Heathrow's other, constricted terminals cause claustrophobia; at Terminal 5 the sense is of openness and space, first bestowed on the approach up a long, curved ramp to the departures level. From here you get a fresh and spectacular view. To the west, you can peer into the Queen's back garden at Windsor (a lot quieter since Concorde was grounded); to the north, admire the green and not unpleasant lands that will be carpeted by concrete if Heathrow's third runway is built.

Terminal 5 was designed in the late 20th century (its late arrival is due to the longest planning inquiry in UK history) but walking into the cathedral-like check-in space feels pleasingly 21st-century, with little of the clutter of the paper ticket era.

Some clutter does remain: to the right, there is a huge pile of suitcases. Are they here to simulate the scene when the immensely complex baggage system fails? No, they are props for the purposes of today's exercise. My instructions require me to pick up and check in one bag. A four-year-old girl masquerading as Mr Moses Drummond en route to Moscow grabs a pink-and-purple case, while I settle for a black rollalong that turns out to be the one with a dodgy handle. When real life begins at Terminal 5, only one passenger in five is expected to eschew the automated options and instead use a check-in desk. I decide to be that awkward customer. A pleasant BA lady takes the broken bag, checks my meaningless ticket and genuine passport and issues a boarding pass for a flight that does not exist.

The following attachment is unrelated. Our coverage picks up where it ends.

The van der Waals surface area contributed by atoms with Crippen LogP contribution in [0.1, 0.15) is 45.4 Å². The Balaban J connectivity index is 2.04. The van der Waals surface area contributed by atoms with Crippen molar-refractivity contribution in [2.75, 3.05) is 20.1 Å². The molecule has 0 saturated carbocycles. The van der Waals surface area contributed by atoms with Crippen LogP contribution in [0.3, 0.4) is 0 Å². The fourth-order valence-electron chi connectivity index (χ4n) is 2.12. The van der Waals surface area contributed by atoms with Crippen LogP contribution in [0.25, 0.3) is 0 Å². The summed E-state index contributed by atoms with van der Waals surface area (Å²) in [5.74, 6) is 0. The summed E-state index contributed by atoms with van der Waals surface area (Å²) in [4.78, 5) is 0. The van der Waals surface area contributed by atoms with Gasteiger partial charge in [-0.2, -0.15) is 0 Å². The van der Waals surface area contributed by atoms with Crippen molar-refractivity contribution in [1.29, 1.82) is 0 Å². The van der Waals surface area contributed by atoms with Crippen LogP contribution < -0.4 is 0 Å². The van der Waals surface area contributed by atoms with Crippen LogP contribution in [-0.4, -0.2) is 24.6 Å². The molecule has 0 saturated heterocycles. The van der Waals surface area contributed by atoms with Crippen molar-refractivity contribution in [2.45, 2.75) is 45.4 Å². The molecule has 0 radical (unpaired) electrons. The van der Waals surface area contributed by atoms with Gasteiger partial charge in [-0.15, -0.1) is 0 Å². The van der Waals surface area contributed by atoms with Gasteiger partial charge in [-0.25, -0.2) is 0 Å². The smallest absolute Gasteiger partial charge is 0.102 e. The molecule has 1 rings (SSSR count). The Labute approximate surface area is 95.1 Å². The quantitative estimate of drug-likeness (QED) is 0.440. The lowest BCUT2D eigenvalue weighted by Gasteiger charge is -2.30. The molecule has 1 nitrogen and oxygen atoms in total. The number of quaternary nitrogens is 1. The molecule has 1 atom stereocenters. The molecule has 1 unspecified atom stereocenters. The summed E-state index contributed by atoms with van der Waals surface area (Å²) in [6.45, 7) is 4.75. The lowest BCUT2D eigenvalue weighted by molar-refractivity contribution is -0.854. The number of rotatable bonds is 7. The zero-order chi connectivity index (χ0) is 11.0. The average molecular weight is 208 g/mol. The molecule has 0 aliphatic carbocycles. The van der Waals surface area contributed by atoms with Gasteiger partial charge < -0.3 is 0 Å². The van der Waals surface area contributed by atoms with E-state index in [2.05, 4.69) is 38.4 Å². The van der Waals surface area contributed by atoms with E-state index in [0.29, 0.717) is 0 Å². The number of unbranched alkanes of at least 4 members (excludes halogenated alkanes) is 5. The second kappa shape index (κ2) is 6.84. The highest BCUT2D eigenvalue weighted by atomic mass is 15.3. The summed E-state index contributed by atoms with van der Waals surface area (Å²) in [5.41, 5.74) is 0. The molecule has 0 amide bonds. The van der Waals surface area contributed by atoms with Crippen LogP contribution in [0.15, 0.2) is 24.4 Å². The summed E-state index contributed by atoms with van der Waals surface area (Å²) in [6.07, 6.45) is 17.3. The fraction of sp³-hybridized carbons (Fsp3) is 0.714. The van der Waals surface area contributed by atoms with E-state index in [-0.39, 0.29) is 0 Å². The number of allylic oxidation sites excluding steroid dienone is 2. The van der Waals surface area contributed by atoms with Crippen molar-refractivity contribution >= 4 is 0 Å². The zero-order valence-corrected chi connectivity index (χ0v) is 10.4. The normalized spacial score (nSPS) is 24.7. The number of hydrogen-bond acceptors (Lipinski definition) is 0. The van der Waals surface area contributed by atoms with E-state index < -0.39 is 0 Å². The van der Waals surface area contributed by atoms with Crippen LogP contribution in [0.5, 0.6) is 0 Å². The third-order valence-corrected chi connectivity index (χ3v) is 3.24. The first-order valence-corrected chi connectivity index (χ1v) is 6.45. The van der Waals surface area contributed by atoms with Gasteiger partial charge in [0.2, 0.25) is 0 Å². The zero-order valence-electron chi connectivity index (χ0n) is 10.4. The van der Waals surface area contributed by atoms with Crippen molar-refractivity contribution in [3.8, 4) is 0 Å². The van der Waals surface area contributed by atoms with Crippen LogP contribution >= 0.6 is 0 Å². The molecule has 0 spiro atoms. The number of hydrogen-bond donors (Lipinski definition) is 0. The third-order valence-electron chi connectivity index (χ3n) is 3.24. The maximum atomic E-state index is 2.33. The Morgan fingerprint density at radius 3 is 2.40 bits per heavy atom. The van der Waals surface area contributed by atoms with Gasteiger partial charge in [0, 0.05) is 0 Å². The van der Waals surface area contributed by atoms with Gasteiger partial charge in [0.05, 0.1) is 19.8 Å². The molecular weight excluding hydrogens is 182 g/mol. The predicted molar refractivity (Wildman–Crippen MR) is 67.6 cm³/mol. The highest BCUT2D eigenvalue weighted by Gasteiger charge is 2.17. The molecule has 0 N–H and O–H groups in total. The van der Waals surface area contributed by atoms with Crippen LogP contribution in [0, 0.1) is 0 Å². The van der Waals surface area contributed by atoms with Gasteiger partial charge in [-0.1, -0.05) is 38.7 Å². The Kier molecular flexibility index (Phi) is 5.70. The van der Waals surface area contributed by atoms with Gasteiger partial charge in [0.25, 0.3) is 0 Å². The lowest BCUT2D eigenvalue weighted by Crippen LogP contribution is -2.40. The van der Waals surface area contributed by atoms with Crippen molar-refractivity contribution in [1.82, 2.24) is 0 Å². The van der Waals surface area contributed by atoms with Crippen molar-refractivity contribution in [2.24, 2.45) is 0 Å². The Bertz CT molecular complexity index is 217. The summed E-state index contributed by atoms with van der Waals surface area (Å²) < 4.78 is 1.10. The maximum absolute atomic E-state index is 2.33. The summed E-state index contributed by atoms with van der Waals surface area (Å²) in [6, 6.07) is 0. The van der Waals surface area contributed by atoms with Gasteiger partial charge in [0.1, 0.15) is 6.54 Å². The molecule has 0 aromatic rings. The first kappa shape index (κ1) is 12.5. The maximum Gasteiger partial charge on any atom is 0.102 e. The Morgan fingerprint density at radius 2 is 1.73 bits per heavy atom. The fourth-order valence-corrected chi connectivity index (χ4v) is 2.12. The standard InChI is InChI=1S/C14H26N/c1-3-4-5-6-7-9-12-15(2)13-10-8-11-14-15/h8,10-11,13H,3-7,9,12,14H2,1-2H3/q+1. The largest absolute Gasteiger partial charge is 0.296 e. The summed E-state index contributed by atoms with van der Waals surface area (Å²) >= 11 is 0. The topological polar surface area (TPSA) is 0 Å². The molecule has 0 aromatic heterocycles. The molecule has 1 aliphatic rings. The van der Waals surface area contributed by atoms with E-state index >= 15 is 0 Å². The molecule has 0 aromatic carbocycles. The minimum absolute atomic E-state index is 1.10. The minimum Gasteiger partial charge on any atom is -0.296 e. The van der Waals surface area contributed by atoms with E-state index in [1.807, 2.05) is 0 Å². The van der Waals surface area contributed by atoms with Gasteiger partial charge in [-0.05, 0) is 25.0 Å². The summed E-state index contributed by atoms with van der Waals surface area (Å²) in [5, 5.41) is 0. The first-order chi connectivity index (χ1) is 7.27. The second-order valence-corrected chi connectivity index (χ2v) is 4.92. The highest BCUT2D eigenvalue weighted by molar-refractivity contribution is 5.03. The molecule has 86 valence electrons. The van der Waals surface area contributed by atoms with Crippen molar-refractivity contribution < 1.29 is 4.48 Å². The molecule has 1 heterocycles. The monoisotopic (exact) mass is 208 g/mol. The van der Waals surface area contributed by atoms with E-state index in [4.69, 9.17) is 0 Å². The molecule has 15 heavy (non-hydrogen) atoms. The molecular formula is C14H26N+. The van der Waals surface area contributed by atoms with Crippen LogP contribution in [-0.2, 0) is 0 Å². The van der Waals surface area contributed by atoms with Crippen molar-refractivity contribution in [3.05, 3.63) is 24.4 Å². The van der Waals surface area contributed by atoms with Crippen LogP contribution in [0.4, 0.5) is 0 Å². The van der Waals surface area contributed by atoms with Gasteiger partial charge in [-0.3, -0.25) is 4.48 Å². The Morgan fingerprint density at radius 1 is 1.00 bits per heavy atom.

The road to nowhere turns out to be long and winding. The security staff prove polite and scrupulous, and the queue pleasingly short (though on a reasonably busy day, 100,000 passengers will pass through Terminal 5, rather than just 2,000).

"Airside", I descend a long escalator to the main departure level and some confusion. Signs to my assigned gate, A20, are hard to find, requiring rotation through 180 degrees to decipher the right direction. This, of course, is why we are here: afterwards, we are to report the faults we have detected.

Were I British Airways' chief executive, Willie Walsh, one significant problem I would report is the lack of branding for the airline. Everything is in "BAA yellow". Even retailers such as Boots and Thomas Cook are more evident than BA.

Gate A20 is a longish walk away, at the southern end of the terminal. We sit around, some of us feeling slightly foolish, others exploring as widely as the staff will allow. Finally the "flight" is called, with boarding strictly by row. A last check of my papers, and I walk down the long corridor to travel disappointment: at the end, we suddenly turn into arriving passengers, and make our mighty long way to the immigration area and the baggage hall. I sense a medical hand insisting on giving people a healthily extensive walk at the end of a long flight. The bare concrete and visible fittings at least give more space than the false ceilings at other Heathrow terminals, but the industrial look adds to the feeling of being mass-processed.